Personally, I don't see the need of bringing this species back into the wild. There was a reason that they went extinct in the first place, their species did not have the skill enough to stay alive in the wild, so why do we feel the need to bring them back? To me, it is survival of the fittest, and species extinction is part of the process of evolution. Unless humans, by deforestation or other causes, cause an organism to go extinct, I don't feel like there should be a stress on bringing that organism back.
As a side, if we release thousands upon thousands of these bred animals into the wild, who can say that we wont interfere with the natural processes of nesting in ecosystems where species already exist? It could lead to other problems in other species that may lead to extinction on another end. Like the article said as well, the reason that they survived was because there were so many of them, and if we cannot even create enough of them to give them a fighting chance, what is the point?

Leanna Molnar

Gina May said...

It’s pretty astonishing that something such as extinction, thought of as irreversible and permanent, might now in fact be able to be reversed. Although it would be an amazing scientific breakthrough to be able to bring an extinct species back to life, the idea of de-extinction raises far too many concerns for me to be onboard or support it this early in its development. The idea that scientists would be genetically modifying a dead species and creating a sort of new hybrid that is not the original animal seems a bit risky and dangerous to me. Also besides the process being extremely expensive and time consuming my biggest concern would revolve around creating a sustainable environment for the relived species. In my opinion a species should not be brought back until we can ensure that they will be released into a viable environment. Would it be cool to see a wooly mammoth or passenger pigeon in the zoo? Sure. But it’s not fair and I think the entire process would be a complete failure if they would be bringing back certain animals just so that people can watch them like some sort of freak show.
Although I seem to have shifted more towards the cons involved with de-extinction, I am not entirely against it. I am still very impressed by the idea/process; I just don’t see it as being a completely necessary one.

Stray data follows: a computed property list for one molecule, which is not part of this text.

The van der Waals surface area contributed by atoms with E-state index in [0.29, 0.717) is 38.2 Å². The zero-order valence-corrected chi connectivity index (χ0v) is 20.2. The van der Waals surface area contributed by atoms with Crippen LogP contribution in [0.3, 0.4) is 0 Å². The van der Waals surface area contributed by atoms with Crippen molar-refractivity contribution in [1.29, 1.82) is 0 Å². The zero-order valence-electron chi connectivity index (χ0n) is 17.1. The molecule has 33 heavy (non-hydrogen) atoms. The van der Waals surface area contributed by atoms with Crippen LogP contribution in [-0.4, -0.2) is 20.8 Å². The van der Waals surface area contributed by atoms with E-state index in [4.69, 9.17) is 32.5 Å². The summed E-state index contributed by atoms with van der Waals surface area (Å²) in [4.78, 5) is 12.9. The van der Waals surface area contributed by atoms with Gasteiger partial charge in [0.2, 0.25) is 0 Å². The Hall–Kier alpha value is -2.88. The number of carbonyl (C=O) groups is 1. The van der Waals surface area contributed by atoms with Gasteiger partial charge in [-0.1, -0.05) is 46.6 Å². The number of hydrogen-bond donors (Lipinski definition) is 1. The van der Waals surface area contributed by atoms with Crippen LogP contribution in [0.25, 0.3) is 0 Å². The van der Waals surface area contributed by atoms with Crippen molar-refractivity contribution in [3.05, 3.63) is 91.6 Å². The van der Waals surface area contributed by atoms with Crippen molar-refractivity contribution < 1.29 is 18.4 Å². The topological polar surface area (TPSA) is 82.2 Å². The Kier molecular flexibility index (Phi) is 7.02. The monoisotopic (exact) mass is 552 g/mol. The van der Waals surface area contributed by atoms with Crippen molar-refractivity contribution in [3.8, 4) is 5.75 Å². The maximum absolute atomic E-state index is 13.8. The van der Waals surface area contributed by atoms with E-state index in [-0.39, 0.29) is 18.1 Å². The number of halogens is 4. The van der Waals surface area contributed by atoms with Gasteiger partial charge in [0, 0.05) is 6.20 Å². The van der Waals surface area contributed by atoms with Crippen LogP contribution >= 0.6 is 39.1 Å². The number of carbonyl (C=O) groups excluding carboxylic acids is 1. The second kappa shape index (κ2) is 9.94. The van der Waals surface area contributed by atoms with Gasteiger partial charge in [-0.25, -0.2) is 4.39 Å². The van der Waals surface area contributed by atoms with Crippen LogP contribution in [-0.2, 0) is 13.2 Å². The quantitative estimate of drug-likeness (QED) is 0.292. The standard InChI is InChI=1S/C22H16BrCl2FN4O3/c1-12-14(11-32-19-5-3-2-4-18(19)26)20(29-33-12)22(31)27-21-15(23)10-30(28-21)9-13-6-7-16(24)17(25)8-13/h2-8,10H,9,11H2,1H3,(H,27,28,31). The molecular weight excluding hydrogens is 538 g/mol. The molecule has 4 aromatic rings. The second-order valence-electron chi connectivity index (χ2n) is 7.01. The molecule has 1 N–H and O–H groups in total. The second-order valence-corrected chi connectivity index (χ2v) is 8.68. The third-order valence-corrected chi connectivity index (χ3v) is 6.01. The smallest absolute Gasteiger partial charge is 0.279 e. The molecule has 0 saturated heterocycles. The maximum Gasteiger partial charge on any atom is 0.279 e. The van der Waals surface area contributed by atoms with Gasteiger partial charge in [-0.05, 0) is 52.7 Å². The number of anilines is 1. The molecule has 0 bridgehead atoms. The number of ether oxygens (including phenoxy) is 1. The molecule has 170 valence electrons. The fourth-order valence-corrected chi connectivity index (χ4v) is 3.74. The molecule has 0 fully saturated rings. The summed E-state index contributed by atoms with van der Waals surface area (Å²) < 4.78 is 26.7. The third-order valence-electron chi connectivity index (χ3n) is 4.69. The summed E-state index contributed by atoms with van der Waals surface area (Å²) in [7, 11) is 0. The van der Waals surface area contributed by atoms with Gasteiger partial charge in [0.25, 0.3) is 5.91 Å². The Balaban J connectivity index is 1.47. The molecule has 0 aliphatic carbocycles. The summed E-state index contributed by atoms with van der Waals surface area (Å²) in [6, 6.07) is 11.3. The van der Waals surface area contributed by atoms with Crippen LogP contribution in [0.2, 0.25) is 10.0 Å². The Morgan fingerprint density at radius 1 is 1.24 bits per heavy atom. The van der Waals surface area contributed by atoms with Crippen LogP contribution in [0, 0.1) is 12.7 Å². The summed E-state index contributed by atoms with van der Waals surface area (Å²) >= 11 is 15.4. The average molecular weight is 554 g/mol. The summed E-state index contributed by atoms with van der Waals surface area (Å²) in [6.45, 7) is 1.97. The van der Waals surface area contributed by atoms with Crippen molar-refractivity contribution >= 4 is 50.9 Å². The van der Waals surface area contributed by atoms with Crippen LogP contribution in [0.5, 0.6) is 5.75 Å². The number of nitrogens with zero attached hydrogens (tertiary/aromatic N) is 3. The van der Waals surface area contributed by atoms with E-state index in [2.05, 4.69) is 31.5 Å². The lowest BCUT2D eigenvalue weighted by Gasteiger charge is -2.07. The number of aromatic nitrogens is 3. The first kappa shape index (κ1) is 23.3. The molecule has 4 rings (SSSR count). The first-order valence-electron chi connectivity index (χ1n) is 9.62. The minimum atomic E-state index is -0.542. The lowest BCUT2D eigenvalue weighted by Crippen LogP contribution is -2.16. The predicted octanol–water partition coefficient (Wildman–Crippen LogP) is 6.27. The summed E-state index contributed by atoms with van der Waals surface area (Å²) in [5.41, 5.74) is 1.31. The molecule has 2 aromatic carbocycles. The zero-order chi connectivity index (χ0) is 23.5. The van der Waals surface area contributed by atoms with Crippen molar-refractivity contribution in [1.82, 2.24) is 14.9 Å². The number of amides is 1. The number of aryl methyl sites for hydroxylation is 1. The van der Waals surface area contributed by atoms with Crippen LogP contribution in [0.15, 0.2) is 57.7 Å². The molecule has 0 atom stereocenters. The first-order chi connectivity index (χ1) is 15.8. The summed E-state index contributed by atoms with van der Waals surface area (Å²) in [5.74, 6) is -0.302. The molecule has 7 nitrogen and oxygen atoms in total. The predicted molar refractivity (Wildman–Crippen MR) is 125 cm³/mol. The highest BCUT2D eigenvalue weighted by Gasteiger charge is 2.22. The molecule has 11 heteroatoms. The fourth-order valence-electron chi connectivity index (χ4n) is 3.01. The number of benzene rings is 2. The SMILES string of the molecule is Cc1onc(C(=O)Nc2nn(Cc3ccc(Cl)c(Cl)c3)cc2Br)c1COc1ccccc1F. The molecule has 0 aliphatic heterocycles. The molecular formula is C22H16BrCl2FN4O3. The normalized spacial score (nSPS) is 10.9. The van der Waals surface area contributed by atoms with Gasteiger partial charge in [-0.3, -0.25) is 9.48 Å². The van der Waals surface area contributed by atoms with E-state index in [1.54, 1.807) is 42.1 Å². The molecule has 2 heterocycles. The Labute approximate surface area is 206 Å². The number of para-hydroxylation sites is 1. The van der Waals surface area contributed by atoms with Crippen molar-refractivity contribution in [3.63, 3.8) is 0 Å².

Gina May

Anonymous said...

I dont blame scientists for being so eager to reintroduce lost species. It is remarkable in every sense however I don't thing anything good would come as a result. The reintroduction of the carrier pigeon has little hope in my eyes. Those birds resulted from thousands of years of evolution by natural selection. A process completely relying on the current surroundings and environmental pressures. Sticking an animal in a new environment will only cause a second extinction. This could be true for the carrier pigeons or other species due to over consumption by the carrier pigeons. Fixing the damage we have done must be done in a natural way without the disturbance of man. I believe any other method would only complicate and greatly disturb the current web of life. I am greatly enthused by the thought of seeing species I have yet to see however the risk in my eyes is not worth.

Dillon Addonizio

Leah DeEgidio said...

Before reading this article I did not know de-extenction was possible. This is remarkable, as I would think anyone would agree, however, the second half of this article convinced me it is not a plausible plan. The nesting problems seem to be the downfall of this particular species. The population would not be anywhere the same as it was pre-extinction and if it is that easy for predators to get to the eggs, this species will never achieve the population numbers it previously had. The ecosystem has changed since passenger pigeons were a thriving species and I think it is naive to think that they can be reintroduced to the world without any negative impacts.

Anonymous said...

In my opinion de-extinction should not even be an option. Humans destroyed the habitats of these birds like we have so many other creatures and now we are trying to right our wrongs with the same technology that put us in this position. If we had lived sustainably and responsibly within our limits we would not need to spend time trying to bring creatures back. Instead of spending money and manpower on bringing creatures back into a world we have made unlivable for them we should put our efforts into rehabilitating the destroyed habitats of threatened and endangered species.